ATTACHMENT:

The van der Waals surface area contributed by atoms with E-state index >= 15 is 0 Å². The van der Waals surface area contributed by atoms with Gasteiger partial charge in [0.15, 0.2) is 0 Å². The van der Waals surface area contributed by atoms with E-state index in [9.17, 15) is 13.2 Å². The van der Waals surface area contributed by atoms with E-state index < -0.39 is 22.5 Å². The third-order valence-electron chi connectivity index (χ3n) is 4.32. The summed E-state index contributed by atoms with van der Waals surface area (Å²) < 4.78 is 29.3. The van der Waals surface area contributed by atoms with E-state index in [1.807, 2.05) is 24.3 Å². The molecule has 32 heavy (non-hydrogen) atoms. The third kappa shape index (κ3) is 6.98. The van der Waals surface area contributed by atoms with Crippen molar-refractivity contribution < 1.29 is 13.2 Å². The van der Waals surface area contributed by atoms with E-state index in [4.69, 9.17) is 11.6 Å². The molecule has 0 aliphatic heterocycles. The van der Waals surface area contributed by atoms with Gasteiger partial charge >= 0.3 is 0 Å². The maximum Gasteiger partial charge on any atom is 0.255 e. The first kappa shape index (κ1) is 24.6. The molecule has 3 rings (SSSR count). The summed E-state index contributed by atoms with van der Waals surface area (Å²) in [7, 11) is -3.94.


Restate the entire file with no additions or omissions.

The van der Waals surface area contributed by atoms with E-state index >= 15 is 0 Å². The van der Waals surface area contributed by atoms with Gasteiger partial charge in [0.15, 0.2) is 0 Å². The van der Waals surface area contributed by atoms with E-state index in [9.17, 15) is 13.2 Å². The van der Waals surface area contributed by atoms with E-state index < -0.39 is 22.5 Å². The third-order valence-electron chi connectivity index (χ3n) is 4.32. The summed E-state index contributed by atoms with van der Waals surface area (Å²) < 4.78 is 29.3. The van der Waals surface area contributed by atoms with E-state index in [1.807, 2.05) is 24.3 Å². The molecule has 32 heavy (non-hydrogen) atoms. The third kappa shape index (κ3) is 6.98. The van der Waals surface area contributed by atoms with Crippen molar-refractivity contribution < 1.29 is 13.2 Å². The van der Waals surface area contributed by atoms with E-state index in [4.69, 9.17) is 11.6 Å². The molecule has 0 aliphatic heterocycles. The van der Waals surface area contributed by atoms with Gasteiger partial charge >= 0.3 is 0 Å². The maximum Gasteiger partial charge on any atom is 0.255 e. The first kappa shape index (κ1) is 24.6. The molecule has 3 rings (SSSR count). The summed E-state index contributed by atoms with van der Waals surface area (Å²) in [7, 11) is -3.94.